Autumn Harriger Professor Hebard English 180 26 November 2014 Endangered Species Act: Is it Endangered? Could the Endangered Species Act itself become endangered with the current debates? Recently, many conservation advocates and government officials think so, pointing to the proposed policy change that could make it harder for wildlife to receive protection under the Act. So, what does the future hold for the Endangered Species Act? With more than 40 years since the passage of the ESA in 1973,
The Endangered Species Act was enacted by Congress in 1973. According to Reference 1, this act requires the federal government to protect endangered species, threatening species, and their critical habits. Animals are protected from being harmed, sold, or traded and plants are protected if they are on federal property. The conservation success of this act is very important because it saves wildlife and plants from going extinct. Many people do not realize that the loss of a species can be disastrous
What is being done in the United States and across the world to aid in habitat loss? Making sure habitats are not destroyed by defending the Endangered Species Act, which provides an essential legal safety net to prevent the loss of plant and animal species to extinction, and strengthen the act by adding more provisions to aid wildlife. If we are not able to destroy habitats the wildlife that lives on them can thrive. Protecting and restoring habitats which wildlife live on, and protecting
The Endangered Species Act Introduction: Long-term survival of a species depends on its ability to adapt to changing environmental conditions (Murphy, 1994). Genetic diversity within a species, which has taken 3.5 billion years to evolve, makes adaptations to these changing environments possible. Unfortunately, the rate of extinction of genetically diverse organisms is rapidly increasing, thus reducing this needed biodiversity, largely due to the human impacts of development and expansion.
Since earth was created, there has been a natural phenomenon of species across the globe appearing and disappearing. However, in the past century, many species of animals have been disappearing at an alarming rate. Mainly, this rapidly occurring issue is caused by humans. Humans that contribute to the harmful actions that cause side effects such a pollution, deforestation, habitat loss and poaching. The natural rate of extinction pales in comparison to the extinction rate caused by all of these.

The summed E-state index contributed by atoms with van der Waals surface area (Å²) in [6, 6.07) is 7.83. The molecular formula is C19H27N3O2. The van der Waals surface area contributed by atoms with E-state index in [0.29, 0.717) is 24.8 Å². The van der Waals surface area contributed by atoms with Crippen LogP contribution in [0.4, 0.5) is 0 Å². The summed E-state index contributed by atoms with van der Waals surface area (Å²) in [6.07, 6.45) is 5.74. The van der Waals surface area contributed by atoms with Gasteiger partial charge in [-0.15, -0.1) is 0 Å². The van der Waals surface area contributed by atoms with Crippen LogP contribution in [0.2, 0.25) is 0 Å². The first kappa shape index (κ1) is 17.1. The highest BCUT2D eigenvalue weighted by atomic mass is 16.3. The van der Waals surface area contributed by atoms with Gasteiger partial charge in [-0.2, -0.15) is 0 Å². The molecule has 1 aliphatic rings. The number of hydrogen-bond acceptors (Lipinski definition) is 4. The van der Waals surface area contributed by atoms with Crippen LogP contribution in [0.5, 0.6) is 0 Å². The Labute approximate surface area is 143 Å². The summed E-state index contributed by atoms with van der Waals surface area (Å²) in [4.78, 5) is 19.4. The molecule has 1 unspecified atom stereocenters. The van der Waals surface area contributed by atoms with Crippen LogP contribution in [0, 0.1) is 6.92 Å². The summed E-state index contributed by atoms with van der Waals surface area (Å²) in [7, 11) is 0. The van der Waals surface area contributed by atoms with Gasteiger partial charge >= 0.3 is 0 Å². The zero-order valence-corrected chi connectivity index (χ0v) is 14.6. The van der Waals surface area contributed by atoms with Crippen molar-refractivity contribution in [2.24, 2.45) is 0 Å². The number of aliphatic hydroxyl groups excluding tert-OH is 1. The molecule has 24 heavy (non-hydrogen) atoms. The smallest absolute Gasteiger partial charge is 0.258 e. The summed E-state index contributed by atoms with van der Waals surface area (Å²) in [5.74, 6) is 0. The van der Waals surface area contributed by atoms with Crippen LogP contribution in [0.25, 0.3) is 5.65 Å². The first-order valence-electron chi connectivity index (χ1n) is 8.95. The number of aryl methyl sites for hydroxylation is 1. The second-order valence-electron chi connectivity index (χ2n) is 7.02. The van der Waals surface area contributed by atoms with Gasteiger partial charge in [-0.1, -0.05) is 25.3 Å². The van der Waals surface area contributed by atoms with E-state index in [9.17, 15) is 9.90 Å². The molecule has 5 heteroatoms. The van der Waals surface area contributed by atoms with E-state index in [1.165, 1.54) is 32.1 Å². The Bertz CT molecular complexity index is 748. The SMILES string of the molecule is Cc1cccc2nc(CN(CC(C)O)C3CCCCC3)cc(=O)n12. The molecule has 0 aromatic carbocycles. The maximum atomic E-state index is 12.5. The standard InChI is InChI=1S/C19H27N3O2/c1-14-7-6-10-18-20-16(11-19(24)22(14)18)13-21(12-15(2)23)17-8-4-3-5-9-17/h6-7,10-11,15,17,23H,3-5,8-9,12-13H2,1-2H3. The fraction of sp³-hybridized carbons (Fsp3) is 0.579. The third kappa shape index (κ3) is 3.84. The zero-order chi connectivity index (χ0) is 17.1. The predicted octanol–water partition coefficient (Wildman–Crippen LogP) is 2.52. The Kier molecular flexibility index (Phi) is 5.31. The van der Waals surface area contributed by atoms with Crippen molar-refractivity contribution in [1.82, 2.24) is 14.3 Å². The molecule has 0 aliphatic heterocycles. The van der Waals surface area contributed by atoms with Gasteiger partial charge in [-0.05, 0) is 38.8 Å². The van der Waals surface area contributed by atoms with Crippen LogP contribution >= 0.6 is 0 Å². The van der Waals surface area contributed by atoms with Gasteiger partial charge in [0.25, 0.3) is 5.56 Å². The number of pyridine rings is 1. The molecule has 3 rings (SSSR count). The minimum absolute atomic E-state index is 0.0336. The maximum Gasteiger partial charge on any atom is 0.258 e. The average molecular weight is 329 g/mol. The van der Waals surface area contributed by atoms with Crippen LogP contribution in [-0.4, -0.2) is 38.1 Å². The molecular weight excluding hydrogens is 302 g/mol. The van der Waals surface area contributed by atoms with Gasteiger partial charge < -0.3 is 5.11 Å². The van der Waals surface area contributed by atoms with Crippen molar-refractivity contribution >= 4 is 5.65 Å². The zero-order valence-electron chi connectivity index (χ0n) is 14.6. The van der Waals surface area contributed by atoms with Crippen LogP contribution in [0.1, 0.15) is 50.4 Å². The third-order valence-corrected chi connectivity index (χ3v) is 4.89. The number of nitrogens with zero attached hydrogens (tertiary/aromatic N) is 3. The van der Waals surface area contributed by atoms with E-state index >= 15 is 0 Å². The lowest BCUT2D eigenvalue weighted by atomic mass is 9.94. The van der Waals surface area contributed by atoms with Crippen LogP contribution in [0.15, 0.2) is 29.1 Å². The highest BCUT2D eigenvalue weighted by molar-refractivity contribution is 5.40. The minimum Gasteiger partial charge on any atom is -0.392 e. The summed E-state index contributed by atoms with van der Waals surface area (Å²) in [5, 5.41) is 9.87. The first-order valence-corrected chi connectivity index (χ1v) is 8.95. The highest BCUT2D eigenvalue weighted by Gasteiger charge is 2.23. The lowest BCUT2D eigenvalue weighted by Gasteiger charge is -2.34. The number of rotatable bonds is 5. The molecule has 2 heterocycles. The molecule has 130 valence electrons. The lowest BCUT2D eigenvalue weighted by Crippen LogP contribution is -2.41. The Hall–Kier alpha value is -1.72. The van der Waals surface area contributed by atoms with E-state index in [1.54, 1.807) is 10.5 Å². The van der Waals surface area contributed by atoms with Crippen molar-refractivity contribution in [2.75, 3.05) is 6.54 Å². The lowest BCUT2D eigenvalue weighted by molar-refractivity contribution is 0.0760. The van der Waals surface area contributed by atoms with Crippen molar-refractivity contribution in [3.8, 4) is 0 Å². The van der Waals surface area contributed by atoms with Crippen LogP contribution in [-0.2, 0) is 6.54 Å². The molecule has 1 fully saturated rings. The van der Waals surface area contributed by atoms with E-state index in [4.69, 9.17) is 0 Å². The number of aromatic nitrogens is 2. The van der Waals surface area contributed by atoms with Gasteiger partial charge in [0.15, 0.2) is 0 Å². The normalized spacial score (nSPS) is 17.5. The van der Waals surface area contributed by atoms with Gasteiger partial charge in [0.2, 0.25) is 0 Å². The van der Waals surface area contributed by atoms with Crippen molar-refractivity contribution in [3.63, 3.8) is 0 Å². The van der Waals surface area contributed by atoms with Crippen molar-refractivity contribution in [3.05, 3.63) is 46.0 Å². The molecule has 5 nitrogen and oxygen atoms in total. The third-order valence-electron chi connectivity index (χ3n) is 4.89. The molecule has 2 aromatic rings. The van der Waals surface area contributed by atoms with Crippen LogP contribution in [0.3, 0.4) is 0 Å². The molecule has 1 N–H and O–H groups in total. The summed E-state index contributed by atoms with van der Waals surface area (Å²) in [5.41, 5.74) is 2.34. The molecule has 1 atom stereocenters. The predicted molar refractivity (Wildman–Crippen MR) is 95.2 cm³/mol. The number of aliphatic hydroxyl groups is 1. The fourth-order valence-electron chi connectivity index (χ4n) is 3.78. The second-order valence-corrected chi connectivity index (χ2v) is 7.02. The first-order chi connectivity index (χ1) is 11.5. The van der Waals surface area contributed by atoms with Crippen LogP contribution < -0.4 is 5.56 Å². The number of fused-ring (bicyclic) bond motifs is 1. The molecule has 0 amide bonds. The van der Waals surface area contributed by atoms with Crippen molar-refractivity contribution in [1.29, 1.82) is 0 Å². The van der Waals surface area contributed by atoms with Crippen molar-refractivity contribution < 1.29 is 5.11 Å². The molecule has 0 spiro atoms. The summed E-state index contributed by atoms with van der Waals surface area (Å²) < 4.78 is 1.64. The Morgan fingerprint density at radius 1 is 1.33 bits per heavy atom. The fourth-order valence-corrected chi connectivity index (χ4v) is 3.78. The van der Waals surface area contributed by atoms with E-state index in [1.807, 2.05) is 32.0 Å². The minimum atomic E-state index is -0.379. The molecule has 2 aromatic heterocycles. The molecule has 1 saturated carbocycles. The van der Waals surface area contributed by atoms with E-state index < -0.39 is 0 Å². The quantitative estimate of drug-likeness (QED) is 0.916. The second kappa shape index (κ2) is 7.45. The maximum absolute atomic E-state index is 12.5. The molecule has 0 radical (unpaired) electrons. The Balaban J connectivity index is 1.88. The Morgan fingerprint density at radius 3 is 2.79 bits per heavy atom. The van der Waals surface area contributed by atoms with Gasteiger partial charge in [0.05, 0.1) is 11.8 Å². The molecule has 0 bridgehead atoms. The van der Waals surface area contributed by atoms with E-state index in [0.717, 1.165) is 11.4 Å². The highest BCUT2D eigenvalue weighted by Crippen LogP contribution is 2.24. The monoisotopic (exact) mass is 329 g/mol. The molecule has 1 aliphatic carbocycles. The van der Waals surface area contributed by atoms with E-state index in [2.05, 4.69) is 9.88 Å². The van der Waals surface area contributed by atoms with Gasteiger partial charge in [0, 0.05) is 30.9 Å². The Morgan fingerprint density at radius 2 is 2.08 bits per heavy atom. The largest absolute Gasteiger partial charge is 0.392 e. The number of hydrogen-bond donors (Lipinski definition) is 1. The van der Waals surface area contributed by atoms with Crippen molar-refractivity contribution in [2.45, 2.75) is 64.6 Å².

animal and plant species around the earth. Over the course of time on the earth there have been five mass extinctions, with many predicting that a sixth has already begun due to human fault. The Endangered Species Act (ESA) was designed to save both animal and plant life from these great feat. The ESA has seen only a 2% recovery rate since it enactment (Why is U.S. Recovery Rate (2%) for Endangered Species So Low?). Many critics and politicians have been calling for a reformation of the act for years.
Ocelot Endangerment in Texas Zoë Steele 1184042 The leopardus pardalis, or the ocelot, also known as the dwarf leopard, has been endangered since 1982 and is protected by the Endangered Species Act (FWS, 2010). Ocelots have been declared a federally endangered species (Tewes, 2001). They are native to South and Central America as well as Mexico (FWS, 2010). Texas is a far north as the wild cat has been found, but a few have been noted to have lived in Arizona and Louisiana in the past (Campbell
America's Endangered Species Act Save the Bald Eagles! Save the whales! Save the Mountain Lions! Such were the environmentalists rallying cries that brought about the Endangered Species Act of 1973. Although, the first official endangered species legislation was a 1966 bill that called for saving U.S. wildlife, but lacked the powers to do so. The Endangered Species Act(ESA) of 1973 set forth the basic rules that apply in the U.S. today. Two agencies, the Fish and Wildlife Service and the National
and many that are endangered. The Endangered Species Act is a good thing because it has provided a set way in helping to protect different species. The Endangered Species Act was signed by past president Richard Nixon, and it was passed with 99% support from Congress. They wanted to protect different species no matter what. Between 40%-50% of endangered species in the U.S. have made improvement, but others are moving toward extinction. The law has helped in the rebirth of 36 species, but a similar number
Mo Yi Lam BISC_102 Professor Kiefer Nov 30th, 2010 Final Paper (Summary of Endangered Species Act) Endangered Species Act “What is an endangered species?” is a question that needs to be addressed before getting known of endangered species act. An endangered species is a population of organisms which is at risk of becoming extinct due to three possible reasons: it is few in numbers. According to the theory of Exponential Growth Curve proposed by Malthus, a lower population tends to have